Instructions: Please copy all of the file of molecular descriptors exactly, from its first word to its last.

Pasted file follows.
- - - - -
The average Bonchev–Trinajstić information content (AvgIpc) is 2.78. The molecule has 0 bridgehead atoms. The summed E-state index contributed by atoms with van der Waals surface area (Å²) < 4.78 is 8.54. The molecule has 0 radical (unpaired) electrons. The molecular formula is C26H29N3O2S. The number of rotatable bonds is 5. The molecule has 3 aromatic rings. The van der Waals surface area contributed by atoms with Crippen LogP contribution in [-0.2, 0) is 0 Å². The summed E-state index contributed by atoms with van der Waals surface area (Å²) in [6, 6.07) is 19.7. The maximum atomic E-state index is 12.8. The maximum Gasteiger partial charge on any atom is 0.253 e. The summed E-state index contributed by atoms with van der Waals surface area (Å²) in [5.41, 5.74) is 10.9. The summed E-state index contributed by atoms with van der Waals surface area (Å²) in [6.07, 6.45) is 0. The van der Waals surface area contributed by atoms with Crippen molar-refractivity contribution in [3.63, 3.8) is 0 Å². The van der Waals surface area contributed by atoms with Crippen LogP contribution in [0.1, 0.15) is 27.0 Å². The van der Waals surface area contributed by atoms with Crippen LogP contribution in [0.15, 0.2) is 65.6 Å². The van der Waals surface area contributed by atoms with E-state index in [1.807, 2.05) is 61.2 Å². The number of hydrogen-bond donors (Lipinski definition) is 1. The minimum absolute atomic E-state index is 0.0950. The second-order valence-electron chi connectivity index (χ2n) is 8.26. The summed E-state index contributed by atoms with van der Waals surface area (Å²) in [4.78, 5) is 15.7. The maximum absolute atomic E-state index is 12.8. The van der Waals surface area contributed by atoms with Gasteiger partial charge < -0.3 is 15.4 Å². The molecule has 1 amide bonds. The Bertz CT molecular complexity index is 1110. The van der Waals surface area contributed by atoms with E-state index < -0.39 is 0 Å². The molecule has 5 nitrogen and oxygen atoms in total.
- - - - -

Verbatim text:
The average Bonchev–Trinajstić information content (AvgIpc) is 2.78. The molecule has 0 bridgehead atoms. The summed E-state index contributed by atoms with van der Waals surface area (Å²) < 4.78 is 8.54. The molecule has 0 radical (unpaired) electrons. The molecular formula is C26H29N3O2S. The number of rotatable bonds is 5. The molecule has 3 aromatic rings. The van der Waals surface area contributed by atoms with Crippen LogP contribution in [-0.2, 0) is 0 Å². The summed E-state index contributed by atoms with van der Waals surface area (Å²) in [6, 6.07) is 19.7. The maximum atomic E-state index is 12.8. The maximum Gasteiger partial charge on any atom is 0.253 e. The summed E-state index contributed by atoms with van der Waals surface area (Å²) in [5.41, 5.74) is 10.9. The summed E-state index contributed by atoms with van der Waals surface area (Å²) in [6.07, 6.45) is 0. The van der Waals surface area contributed by atoms with Crippen molar-refractivity contribution in [3.63, 3.8) is 0 Å². The van der Waals surface area contributed by atoms with Crippen LogP contribution in [0.1, 0.15) is 27.0 Å². The van der Waals surface area contributed by atoms with Crippen LogP contribution in [0.15, 0.2) is 65.6 Å². The van der Waals surface area contributed by atoms with E-state index in [1.807, 2.05) is 61.2 Å². The number of hydrogen-bond donors (Lipinski definition) is 1. The minimum absolute atomic E-state index is 0.0950. The second-order valence-electron chi connectivity index (χ2n) is 8.26. The summed E-state index contributed by atoms with van der Waals surface area (Å²) in [4.78, 5) is 15.7. The maximum absolute atomic E-state index is 12.8. The van der Waals surface area contributed by atoms with Gasteiger partial charge < -0.3 is 15.4 Å². The molecule has 1 amide bonds. The Bertz CT molecular complexity index is 1110. The van der Waals surface area contributed by atoms with E-state index < -0.39 is 0 Å². The molecule has 5 nitrogen and oxygen atoms in total.